No Surprises

Employees don’t always like surprises and, in most cases, you really don’t want to surprise your employee unless you’re handing them a bunch of money. Don’t be surprised if nearly every other surprise could become a problem.

We are currently seeing legal attempts to eliminate surprises on medical billing from insurance companies. Too many people have been unpleasantly surprised by receiving unexpected charges from medical providers and hospitals. However, this isn’t the only type of surprise that can be a problem.

Providing a performance review that includes negative feedback shouldn’t be a surprise. If the manager is communicating properly and regularly with the employee, the performance review or performance improvement plan should really be more of a summary of previous conversations. Slapping them with a bad review once a year is rarely going to achieve your desired results. And only giving positive feedback on an annual review isn’t likely to keep them excited about working for you.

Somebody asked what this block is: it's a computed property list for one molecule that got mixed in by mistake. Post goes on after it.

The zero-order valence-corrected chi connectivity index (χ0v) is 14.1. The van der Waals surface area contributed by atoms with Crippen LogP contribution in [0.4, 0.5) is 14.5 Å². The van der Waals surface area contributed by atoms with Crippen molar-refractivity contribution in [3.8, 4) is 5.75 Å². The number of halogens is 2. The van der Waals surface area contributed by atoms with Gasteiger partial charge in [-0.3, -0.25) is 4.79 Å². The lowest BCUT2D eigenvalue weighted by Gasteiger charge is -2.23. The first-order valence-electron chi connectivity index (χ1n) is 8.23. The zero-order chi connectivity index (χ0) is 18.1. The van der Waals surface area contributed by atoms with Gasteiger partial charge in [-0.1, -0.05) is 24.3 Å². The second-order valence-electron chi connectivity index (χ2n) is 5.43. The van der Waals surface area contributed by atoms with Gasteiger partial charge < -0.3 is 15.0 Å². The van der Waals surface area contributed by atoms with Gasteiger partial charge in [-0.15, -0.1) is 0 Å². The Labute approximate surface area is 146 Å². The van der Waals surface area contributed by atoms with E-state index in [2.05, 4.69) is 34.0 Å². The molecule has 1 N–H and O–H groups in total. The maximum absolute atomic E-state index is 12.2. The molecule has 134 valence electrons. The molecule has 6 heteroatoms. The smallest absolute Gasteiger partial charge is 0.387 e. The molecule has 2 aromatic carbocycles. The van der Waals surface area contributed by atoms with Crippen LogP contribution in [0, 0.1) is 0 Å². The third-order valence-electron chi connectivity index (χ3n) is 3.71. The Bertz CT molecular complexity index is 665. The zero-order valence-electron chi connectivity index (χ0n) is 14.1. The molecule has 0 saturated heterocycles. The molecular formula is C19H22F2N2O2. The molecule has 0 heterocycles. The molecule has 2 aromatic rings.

The employment relationship ends for a number of reasons. However, unless the company is in a dire situation that requires immediate action, terminating an employee shouldn’t come as a surprise to them. If you are terminating due to poor performance, why didn’t you try to change their performance in a way the employee understood their job was at risk? Ideally in this situation, the employee isn’t wondering if they will be fired, just when. They should already understand they haven’t been working at the level you want or need.

Even a raise shouldn’t necessarily be a big surprise. Raises are usually given to good performers and your positive comments to them should have prepared them for the possibility of a raise. Any surprise from the employee should be based on the amount of the raise, not just on the fact they are getting one. If you aren’t providing positive feedback regularly, don’t be surprised if those good employees start looking elsewhere for acknowledgment of their skills and/or knowledge.

Whenever you see an employee surprised by what just happened to them, take it as a sign you didn’t prepare the employee by giving them sufficient feedback along the way. Changing bad behaviors and encouraging good behaviors works much better with continuous feedback. It’s those small comments to your employees that will help them achieve what you want.

Special Clothing

“I’d like my employees to wear certain clothing for work. What can I require?”

Your HR Survival Tip